November 18, 2010 in News
Accused arms dealer claims U.S. tried to force a confession (CNN):
Suspected international arms dealer Viktor Bout is claiming that he was pressured by U.S. authorities to confess on his extradition flight from Thailand to the United States, a deputy spokesman for Russia’s foreign ministry said Thursday.
Spokesman Alexei Sazonov told reporters at a news briefing in Moscow that Russian officials will closely monitor the charge and “respond accordingly.”
Deputy Russian Consul General Andrei Yushmanov told state media that Bout told him that he was subjected to “professional psychological pressure” during his extradition flight, Russia’s official news agency ITAR-TASS reported Thursday.
Bout is now in U.S. custody awaiting trial on charges that he agreed to sell millions of dollars of weapons to a Colombian narco-terrorist organization. He pleaded not guilty Wednesday in a U.S. courtroom in New York to four counts of terror-related crimes.
Since his extradition, Russia has urged U.S. authorities for a fair hearing in the case.
“Our diplomats have been instructed to carry out all necessary measures to protect Viktor Bout’s interests,” Sazonov said.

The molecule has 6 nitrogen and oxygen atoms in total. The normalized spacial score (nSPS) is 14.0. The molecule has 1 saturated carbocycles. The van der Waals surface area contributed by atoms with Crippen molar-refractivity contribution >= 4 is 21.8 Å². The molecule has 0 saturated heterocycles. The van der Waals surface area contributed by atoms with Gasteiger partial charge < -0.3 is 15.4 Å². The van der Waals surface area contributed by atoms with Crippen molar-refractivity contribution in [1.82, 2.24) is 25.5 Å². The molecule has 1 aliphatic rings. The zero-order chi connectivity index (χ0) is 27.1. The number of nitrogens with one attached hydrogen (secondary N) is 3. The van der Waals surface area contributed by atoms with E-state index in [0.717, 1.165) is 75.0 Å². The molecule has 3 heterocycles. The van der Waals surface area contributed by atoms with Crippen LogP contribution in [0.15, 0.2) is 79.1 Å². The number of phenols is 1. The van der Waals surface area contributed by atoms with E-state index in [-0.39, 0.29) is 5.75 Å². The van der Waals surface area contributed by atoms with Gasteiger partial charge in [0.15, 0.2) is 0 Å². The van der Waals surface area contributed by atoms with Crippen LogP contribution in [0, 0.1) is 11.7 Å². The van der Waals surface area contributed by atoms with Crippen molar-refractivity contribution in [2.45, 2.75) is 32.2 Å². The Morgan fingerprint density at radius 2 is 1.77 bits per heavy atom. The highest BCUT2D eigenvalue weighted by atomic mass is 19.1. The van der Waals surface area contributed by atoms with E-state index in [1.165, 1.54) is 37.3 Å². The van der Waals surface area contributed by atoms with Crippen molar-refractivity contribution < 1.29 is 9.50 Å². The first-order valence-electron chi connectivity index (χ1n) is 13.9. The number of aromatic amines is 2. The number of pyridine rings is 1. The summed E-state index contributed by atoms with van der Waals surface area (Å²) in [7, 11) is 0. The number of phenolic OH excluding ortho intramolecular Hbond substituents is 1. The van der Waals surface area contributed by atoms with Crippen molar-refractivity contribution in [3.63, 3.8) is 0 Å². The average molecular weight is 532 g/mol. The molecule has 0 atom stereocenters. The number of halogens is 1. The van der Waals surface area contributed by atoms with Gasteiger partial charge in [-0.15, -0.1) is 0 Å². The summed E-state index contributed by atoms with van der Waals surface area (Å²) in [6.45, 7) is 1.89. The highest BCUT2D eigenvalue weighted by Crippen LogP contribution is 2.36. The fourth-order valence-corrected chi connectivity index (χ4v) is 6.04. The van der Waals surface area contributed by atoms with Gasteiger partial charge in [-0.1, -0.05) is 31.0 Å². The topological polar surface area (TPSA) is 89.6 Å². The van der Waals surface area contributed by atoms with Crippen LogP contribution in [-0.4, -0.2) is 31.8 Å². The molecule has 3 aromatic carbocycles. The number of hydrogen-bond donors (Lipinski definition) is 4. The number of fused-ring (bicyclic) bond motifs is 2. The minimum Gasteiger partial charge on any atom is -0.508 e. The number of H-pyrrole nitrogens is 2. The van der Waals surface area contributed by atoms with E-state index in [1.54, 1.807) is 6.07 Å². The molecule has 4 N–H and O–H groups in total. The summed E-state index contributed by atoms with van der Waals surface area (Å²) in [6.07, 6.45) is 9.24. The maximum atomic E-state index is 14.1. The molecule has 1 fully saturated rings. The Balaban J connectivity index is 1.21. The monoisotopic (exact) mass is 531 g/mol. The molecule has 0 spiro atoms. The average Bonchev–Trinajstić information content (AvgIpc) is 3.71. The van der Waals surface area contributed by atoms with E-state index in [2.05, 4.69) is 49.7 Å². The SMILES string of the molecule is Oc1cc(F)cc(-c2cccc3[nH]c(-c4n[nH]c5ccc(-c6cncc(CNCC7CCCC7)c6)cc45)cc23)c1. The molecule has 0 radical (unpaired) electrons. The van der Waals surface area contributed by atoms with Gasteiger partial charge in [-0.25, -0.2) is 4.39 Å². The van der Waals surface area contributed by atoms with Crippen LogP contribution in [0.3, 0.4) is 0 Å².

“Viktor Bout needs support,” he said, adding that Russia will provide him with a lawyer if necessary.
The alleged arms dealer faces charges of conspiracy to kill U.S. nationals, conspiracy to kill U.S. officers or employees, conspiracy to acquire and use an anti-aircraft missile, and conspiracy to provide material support or resources to a designated foreign terrorist organization. In this case, that would be the Revolutionary Armed Forces of Colombia or FARC.
Bout appeared before U.S. District Judge Shira A. Scheindlin wearing a brown t-shirt, black track pants and black sneakers. He was given headphones to hear the court proceedings translated into Russian, but Bout — who speaks six languages — spoke English to the judge and his attorney.
Bout told Moscow ‘tried to assassinate him’ -- spouse (RIA Novosti):
U.S. officials told suspected Russian arms dealer Viktor Bout that Moscow had sent assassins to Thailand and the United States to kill him, his wife said on Thursday.
“DEA [Drug Enforcement Agency] agents told him Russia had sent killers to Thailand and the United States to eliminate him and so he must not expect Russian help but should cooperate with the investigation and confess to crimes he did not commit,” Alla Bout said.
She said she had received the information from the Russian diplomatic officials who visited Viktor Bout at the correctional facility in New York City where he is awaiting trial.
Bout, 43, was extradited to the United States on Tuesday after spending more than two and half years in Thai prisons. He was officially charged in a New York City court on Wednesday. His charges include conspiring to supply arms to terrorist groups and kill U.S. nationals.
The next hearing in the case of the former Russian officer, dubbed the Merchant of Death, will be held on January 10 next year. Bout could face a 25 year sentence if convicted on all four charges against him.
Russia’s consul in the United States said earlier on Thursday that U.S. officials tried to force Bout to admit his guilt during the extradition flight from Thailand to the United States.
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